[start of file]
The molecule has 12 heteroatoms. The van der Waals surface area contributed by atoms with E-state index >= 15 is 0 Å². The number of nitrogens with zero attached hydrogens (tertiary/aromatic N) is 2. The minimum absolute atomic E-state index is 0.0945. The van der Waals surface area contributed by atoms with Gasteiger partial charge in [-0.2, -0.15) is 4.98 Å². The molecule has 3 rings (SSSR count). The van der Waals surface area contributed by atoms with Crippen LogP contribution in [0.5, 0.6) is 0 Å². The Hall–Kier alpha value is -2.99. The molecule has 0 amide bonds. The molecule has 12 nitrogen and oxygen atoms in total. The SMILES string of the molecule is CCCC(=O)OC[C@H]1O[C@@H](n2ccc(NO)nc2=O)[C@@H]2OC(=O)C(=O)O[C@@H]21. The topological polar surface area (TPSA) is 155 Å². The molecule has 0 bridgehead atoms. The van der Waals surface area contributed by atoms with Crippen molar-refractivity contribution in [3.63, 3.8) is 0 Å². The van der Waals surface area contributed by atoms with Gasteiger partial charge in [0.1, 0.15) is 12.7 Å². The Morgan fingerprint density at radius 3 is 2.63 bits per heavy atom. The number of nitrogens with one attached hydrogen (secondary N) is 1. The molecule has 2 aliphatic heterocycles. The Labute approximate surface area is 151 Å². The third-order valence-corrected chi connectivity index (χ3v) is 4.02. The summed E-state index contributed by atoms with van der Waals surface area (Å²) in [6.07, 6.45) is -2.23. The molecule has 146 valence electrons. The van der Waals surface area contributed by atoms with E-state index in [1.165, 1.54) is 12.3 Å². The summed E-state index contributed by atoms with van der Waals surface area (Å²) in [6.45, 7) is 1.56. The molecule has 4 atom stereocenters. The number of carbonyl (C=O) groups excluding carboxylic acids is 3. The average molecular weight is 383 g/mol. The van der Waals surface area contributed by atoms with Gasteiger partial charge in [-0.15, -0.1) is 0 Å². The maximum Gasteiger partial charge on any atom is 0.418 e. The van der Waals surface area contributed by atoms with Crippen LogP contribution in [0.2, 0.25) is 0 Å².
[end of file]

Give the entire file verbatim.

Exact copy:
The molecule has 12 heteroatoms. The van der Waals surface area contributed by atoms with E-state index >= 15 is 0 Å². The number of nitrogens with zero attached hydrogens (tertiary/aromatic N) is 2. The minimum absolute atomic E-state index is 0.0945. The van der Waals surface area contributed by atoms with Gasteiger partial charge in [-0.2, -0.15) is 4.98 Å². The molecule has 3 rings (SSSR count). The van der Waals surface area contributed by atoms with Crippen LogP contribution in [0.5, 0.6) is 0 Å². The Hall–Kier alpha value is -2.99. The molecule has 0 amide bonds. The molecule has 12 nitrogen and oxygen atoms in total. The SMILES string of the molecule is CCCC(=O)OC[C@H]1O[C@@H](n2ccc(NO)nc2=O)[C@@H]2OC(=O)C(=O)O[C@@H]21. The topological polar surface area (TPSA) is 155 Å². The molecule has 0 bridgehead atoms. The van der Waals surface area contributed by atoms with Crippen molar-refractivity contribution in [3.63, 3.8) is 0 Å². The van der Waals surface area contributed by atoms with Gasteiger partial charge in [0.1, 0.15) is 12.7 Å². The Morgan fingerprint density at radius 3 is 2.63 bits per heavy atom. The number of nitrogens with one attached hydrogen (secondary N) is 1. The molecule has 2 aliphatic heterocycles. The Labute approximate surface area is 151 Å². The third-order valence-corrected chi connectivity index (χ3v) is 4.02. The summed E-state index contributed by atoms with van der Waals surface area (Å²) in [6.07, 6.45) is -2.23. The molecule has 146 valence electrons. The van der Waals surface area contributed by atoms with E-state index in [1.165, 1.54) is 12.3 Å². The summed E-state index contributed by atoms with van der Waals surface area (Å²) in [6.45, 7) is 1.56. The molecule has 4 atom stereocenters. The number of carbonyl (C=O) groups excluding carboxylic acids is 3. The average molecular weight is 383 g/mol. The van der Waals surface area contributed by atoms with Gasteiger partial charge in [-0.15, -0.1) is 0 Å². The maximum Gasteiger partial charge on any atom is 0.418 e. The van der Waals surface area contributed by atoms with Crippen LogP contribution in [0.2, 0.25) is 0 Å².